‘An oversight,’ Pincher went along with the little drama, dropping his head in mock shame. ‘I shall set it to rights first thing tomorrow.’
‘Indeed you shall,’ the Merchant turned back to his guest. ‘Now my young Majesty, what brings you here at such a late hour, and without escort? This must be of the utmost importance, a secret undertaking perhaps?’
‘Correct, very secret and very private.’ Lavinia wagged a finger at each of the henchmen in turn. ‘But not with you, or you, or you. Just with the King’s very good friend, the Merchant.’
‘For my ears only?’
‘Yes, and Gunther can stay, he knows all this anyway and we can clear the matter up all the more quickly so life can get back to normal.’
‘Of course, of course,’ he turned to Gunther. ‘Son, why don’t you sit right here beside your dear father?’ He stretched a massive leg out under the table and kicked a wooden stool towards Gunther. It toppled backwards. Pincher set it upright and gestured for Gunther to sit.
‘Have a fig,’ said Lavinia, tossing one down the table to Gunther. ‘they really are very delicious.’
‘Her majesty is quite correct,’ the Merchant agreed. ‘Delicious, and all the way from a sunny southern garden. In fact...’ he turned back to the princess and smiled. ‘They are from the very garden of one of your most favoured suiters, Princess.’
‘Ah! That,’ Lavinia nodded. ‘This is what we have to discuss.’
‘Oh how remarkable,’ the Merchant dabbed his chin with edge of his sleeve. ‘Imagine my surprise.’ He glanced up at his men and told them to leave, then dropped a heavy hand down on his son’s shoulder. ‘Not you boy. You stay sitting right here beside your devoted father.’
He waited for his men to leave the room, then he sat back and gestured to Lavinia. ‘Now, my dear child, the floor is yours, tell me everything, and I, your most loyal of subjects, will put all to rights.’
Gunther sat and listened as the Princess innocently, and with no ill intent, delivered his death sentence. He watched his father’s controlled performance as he had watched it a thousand times before. They way his father could smile graciously to any buyer, any customer, no matter the anger, outrage or distain he might feel towards them.
Now, sitting this close, Gunther could feel the heat of that anger, it radiated from the man, every word stoking his rage as if Lavinia were the bellows of Smithy’s furnace.
Finally she was done. The Merchant nodded once then closed his eyes. His smile remained, but it was fixed, the grin of a skull, and his face had turned purple.
‘Are you ill?’ asked Lavinia. The merchant shook his head. ‘Too many figs,’ he wheezed.
‘Father, let me explain.’ Gunther stood up. His father stood too, a sudden movement that sent his chair crashing down behind him.
‘Oops, clumsy!’ laughed the princess. ‘That’s one stool and one chair in as many minutes.’
‘Indeed,’ the Merchant found his voice, and called out to his men who hurried back in. ‘Gentlemen…’ he paused, put a hand to his chest in an effort to compose himself. ‘Please entertain our delightful guest. I need a moment alone with my son. Come boy. Time for a little catch up, don’t you think? Just you and me?’
Gunther followed meekly. All his plans to take this man down, all his bravado, all of it melted away under the heat of his father’s rage.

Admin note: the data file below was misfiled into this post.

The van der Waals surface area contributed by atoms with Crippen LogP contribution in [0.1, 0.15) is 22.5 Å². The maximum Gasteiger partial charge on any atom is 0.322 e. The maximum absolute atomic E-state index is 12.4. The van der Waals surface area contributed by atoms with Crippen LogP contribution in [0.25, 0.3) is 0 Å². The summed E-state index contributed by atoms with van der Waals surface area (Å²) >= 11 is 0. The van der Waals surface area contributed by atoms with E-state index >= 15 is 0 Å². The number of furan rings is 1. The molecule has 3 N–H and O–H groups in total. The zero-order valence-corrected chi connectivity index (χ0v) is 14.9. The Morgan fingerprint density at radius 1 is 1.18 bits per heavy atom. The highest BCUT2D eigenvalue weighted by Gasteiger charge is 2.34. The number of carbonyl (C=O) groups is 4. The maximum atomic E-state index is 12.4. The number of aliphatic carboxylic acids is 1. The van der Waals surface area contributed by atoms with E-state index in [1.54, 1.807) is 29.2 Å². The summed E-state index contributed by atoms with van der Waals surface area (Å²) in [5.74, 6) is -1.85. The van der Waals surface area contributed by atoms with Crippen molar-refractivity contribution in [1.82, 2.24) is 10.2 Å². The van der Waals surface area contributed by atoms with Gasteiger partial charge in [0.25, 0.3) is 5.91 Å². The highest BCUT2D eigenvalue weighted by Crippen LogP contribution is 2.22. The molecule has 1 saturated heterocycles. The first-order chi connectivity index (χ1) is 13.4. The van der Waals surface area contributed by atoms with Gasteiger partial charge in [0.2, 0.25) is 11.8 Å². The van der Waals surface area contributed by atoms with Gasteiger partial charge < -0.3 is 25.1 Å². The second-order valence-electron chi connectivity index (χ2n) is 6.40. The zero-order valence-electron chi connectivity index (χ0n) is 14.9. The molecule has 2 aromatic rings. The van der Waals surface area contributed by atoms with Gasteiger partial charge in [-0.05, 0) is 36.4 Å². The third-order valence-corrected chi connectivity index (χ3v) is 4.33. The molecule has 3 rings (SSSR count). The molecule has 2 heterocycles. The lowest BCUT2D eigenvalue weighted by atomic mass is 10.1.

They made their way through the house, all the way to the store rooms to the back, as far from Lavinia and the men as the house would allow. Gunther didn’t try to run, not did he expect any forgiveness.
His father swung round, his face a picture of fury and something else. Pain? Anguish? Gunther watched his father’s massive hands come wheeling round at him from either side. They slammed into his cheeks and then grasped his face like it was a round of bread to be torn apart. The pain was intense, he felt his father’s thumbs probing for his eyes. Gunther began to struggle, to tear himself free, but he was pulled off balance, pulled in tight to his father’s heaving chest as the man arched back his head, wailed in anguish …and released his son.
Gunther fell backwards, his eyes burning, and watched his father attack the room, smashing everything he could lift or throw.
When he was spent, the merchant collapsed back onto the plinth of a huge statue, and closed his eyes.
‘Father?’ Gunther tried to speak, but his father held up a hand to stop him.
‘But I must..’ Gunther never finished the sentence. His father struck him across the side of his face, knocking him to the ground.
‘I said NOT NOW! Now you only listen. You have destroyed years of planning, decades of work. All of it gone – and for nothing. I will not allow that. I will NOT!’
‘No. You will not speak!’ He raised his hand again, and Gunther cowered back. ‘But you WILL act, you will do exactly as I instruct you and we might yet drag ourselves out of this mess. That girl in there has to go, she has to be dispatched.’
‘SILENCE! Who else knows of your mad scheme?’
‘No-one.’ Gunther lied.
‘She said she overheard you.’
‘Me, yes, just me, I was talking to myself, going over everything. I had no idea she was hiding in a hayloft above me.’
‘Good! Then we can do this. We can clean this up.’ He turned away and started pacing. ‘I hear the girl flew off on the Dragon, and that the whole castle was witness to it. A big spectacle, yes?
‘Then she can have fallen from that beast. They will find her body tomorrow. That poor, sweet, girl, her body a broken mess on the rocks below the causeway. But life goes on, and we will request the honour of bringing justice for the girl’s poor parents. We will hunt that creature down and rid the kingdom of it once and for all.’